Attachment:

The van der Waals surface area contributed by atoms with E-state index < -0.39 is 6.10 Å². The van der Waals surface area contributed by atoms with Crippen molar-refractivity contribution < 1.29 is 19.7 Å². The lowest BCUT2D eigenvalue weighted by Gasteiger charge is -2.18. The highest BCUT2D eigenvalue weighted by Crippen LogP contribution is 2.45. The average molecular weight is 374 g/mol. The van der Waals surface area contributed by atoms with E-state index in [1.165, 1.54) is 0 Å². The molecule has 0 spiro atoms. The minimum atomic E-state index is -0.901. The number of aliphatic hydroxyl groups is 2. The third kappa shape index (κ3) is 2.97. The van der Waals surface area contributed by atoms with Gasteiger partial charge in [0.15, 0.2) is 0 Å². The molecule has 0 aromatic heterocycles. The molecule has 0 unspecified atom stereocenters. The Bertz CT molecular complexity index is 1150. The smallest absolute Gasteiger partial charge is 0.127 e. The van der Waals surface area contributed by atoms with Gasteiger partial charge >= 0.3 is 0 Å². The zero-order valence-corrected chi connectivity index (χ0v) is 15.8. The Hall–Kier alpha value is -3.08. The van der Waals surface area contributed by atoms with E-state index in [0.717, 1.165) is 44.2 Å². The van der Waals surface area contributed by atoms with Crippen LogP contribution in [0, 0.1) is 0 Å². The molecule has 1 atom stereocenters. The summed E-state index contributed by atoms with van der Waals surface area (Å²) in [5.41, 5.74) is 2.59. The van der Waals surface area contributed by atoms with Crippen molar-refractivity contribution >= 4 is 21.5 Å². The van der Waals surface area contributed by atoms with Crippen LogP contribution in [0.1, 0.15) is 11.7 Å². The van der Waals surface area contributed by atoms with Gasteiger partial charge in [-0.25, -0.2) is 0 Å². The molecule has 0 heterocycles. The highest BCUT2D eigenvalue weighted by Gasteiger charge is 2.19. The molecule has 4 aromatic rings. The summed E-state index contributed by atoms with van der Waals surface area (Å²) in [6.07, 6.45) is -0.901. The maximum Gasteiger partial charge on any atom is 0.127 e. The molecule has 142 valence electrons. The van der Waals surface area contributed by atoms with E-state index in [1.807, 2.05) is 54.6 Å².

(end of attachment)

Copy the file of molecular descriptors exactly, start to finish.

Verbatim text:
The van der Waals surface area contributed by atoms with E-state index < -0.39 is 6.10 Å². The van der Waals surface area contributed by atoms with Crippen molar-refractivity contribution < 1.29 is 19.7 Å². The lowest BCUT2D eigenvalue weighted by Gasteiger charge is -2.18. The highest BCUT2D eigenvalue weighted by Crippen LogP contribution is 2.45. The average molecular weight is 374 g/mol. The van der Waals surface area contributed by atoms with E-state index in [1.165, 1.54) is 0 Å². The molecule has 0 spiro atoms. The minimum atomic E-state index is -0.901. The number of aliphatic hydroxyl groups is 2. The third kappa shape index (κ3) is 2.97. The van der Waals surface area contributed by atoms with Gasteiger partial charge in [0.15, 0.2) is 0 Å². The molecule has 0 aromatic heterocycles. The molecule has 0 unspecified atom stereocenters. The Bertz CT molecular complexity index is 1150. The smallest absolute Gasteiger partial charge is 0.127 e. The van der Waals surface area contributed by atoms with Gasteiger partial charge >= 0.3 is 0 Å². The zero-order valence-corrected chi connectivity index (χ0v) is 15.8. The Hall–Kier alpha value is -3.08. The van der Waals surface area contributed by atoms with E-state index in [0.717, 1.165) is 44.2 Å². The van der Waals surface area contributed by atoms with Crippen LogP contribution in [0, 0.1) is 0 Å². The molecule has 1 atom stereocenters. The summed E-state index contributed by atoms with van der Waals surface area (Å²) in [5.41, 5.74) is 2.59. The van der Waals surface area contributed by atoms with Crippen molar-refractivity contribution >= 4 is 21.5 Å². The van der Waals surface area contributed by atoms with Crippen LogP contribution in [0.1, 0.15) is 11.7 Å². The van der Waals surface area contributed by atoms with Gasteiger partial charge in [-0.25, -0.2) is 0 Å². The molecule has 0 heterocycles. The highest BCUT2D eigenvalue weighted by Gasteiger charge is 2.19. The molecule has 4 aromatic rings. The summed E-state index contributed by atoms with van der Waals surface area (Å²) in [6.07, 6.45) is -0.901. The maximum Gasteiger partial charge on any atom is 0.127 e. The molecule has 142 valence electrons. The van der Waals surface area contributed by atoms with E-state index in [1.807, 2.05) is 54.6 Å².